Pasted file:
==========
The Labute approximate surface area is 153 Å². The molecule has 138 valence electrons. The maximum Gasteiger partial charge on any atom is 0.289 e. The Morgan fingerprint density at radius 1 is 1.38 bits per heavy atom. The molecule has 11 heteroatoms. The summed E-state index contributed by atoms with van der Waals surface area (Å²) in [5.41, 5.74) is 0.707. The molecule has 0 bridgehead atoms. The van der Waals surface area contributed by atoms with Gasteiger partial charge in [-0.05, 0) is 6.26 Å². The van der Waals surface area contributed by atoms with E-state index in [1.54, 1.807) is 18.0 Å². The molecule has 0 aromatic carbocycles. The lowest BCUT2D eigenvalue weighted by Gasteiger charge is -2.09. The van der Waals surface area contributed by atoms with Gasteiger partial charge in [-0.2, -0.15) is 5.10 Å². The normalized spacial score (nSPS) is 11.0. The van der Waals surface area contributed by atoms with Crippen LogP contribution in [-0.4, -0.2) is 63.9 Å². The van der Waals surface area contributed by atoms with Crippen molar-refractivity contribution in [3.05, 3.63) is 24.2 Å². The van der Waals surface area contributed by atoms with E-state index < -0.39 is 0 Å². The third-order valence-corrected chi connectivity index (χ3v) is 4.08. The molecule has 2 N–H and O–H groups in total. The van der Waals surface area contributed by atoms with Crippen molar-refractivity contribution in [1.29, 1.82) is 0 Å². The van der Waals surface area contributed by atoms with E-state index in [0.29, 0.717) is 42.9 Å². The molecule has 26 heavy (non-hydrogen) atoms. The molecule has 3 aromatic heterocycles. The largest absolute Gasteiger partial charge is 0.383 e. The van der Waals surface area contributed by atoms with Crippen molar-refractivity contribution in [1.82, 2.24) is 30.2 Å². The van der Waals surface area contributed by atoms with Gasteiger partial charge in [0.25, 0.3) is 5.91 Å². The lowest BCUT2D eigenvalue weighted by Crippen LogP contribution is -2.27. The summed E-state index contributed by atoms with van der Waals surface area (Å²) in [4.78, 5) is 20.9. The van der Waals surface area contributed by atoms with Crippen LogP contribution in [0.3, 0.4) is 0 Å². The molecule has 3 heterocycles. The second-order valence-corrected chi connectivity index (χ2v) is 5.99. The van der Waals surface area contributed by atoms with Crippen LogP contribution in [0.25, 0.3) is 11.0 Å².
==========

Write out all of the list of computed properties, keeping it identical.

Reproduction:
The Labute approximate surface area is 153 Å². The molecule has 138 valence electrons. The maximum Gasteiger partial charge on any atom is 0.289 e. The Morgan fingerprint density at radius 1 is 1.38 bits per heavy atom. The molecule has 11 heteroatoms. The summed E-state index contributed by atoms with van der Waals surface area (Å²) in [5.41, 5.74) is 0.707. The molecule has 0 bridgehead atoms. The van der Waals surface area contributed by atoms with Gasteiger partial charge in [-0.05, 0) is 6.26 Å². The van der Waals surface area contributed by atoms with E-state index in [1.54, 1.807) is 18.0 Å². The molecule has 0 aromatic carbocycles. The lowest BCUT2D eigenvalue weighted by Gasteiger charge is -2.09. The van der Waals surface area contributed by atoms with Gasteiger partial charge in [-0.2, -0.15) is 5.10 Å². The normalized spacial score (nSPS) is 11.0. The van der Waals surface area contributed by atoms with Crippen LogP contribution in [-0.4, -0.2) is 63.9 Å². The van der Waals surface area contributed by atoms with Crippen molar-refractivity contribution in [3.05, 3.63) is 24.2 Å². The van der Waals surface area contributed by atoms with E-state index < -0.39 is 0 Å². The third-order valence-corrected chi connectivity index (χ3v) is 4.08. The molecule has 2 N–H and O–H groups in total. The van der Waals surface area contributed by atoms with Crippen molar-refractivity contribution in [1.29, 1.82) is 0 Å². The van der Waals surface area contributed by atoms with E-state index in [0.29, 0.717) is 42.9 Å². The molecule has 26 heavy (non-hydrogen) atoms. The molecule has 3 aromatic heterocycles. The largest absolute Gasteiger partial charge is 0.383 e. The van der Waals surface area contributed by atoms with Crippen molar-refractivity contribution in [1.82, 2.24) is 30.2 Å². The van der Waals surface area contributed by atoms with Gasteiger partial charge in [0.25, 0.3) is 5.91 Å². The lowest BCUT2D eigenvalue weighted by Crippen LogP contribution is -2.27. The summed E-state index contributed by atoms with van der Waals surface area (Å²) in [4.78, 5) is 20.9. The van der Waals surface area contributed by atoms with Crippen LogP contribution in [0.3, 0.4) is 0 Å². The molecule has 3 heterocycles. The second-order valence-corrected chi connectivity index (χ2v) is 5.99. The van der Waals surface area contributed by atoms with Crippen LogP contribution in [0.25, 0.3) is 11.0 Å².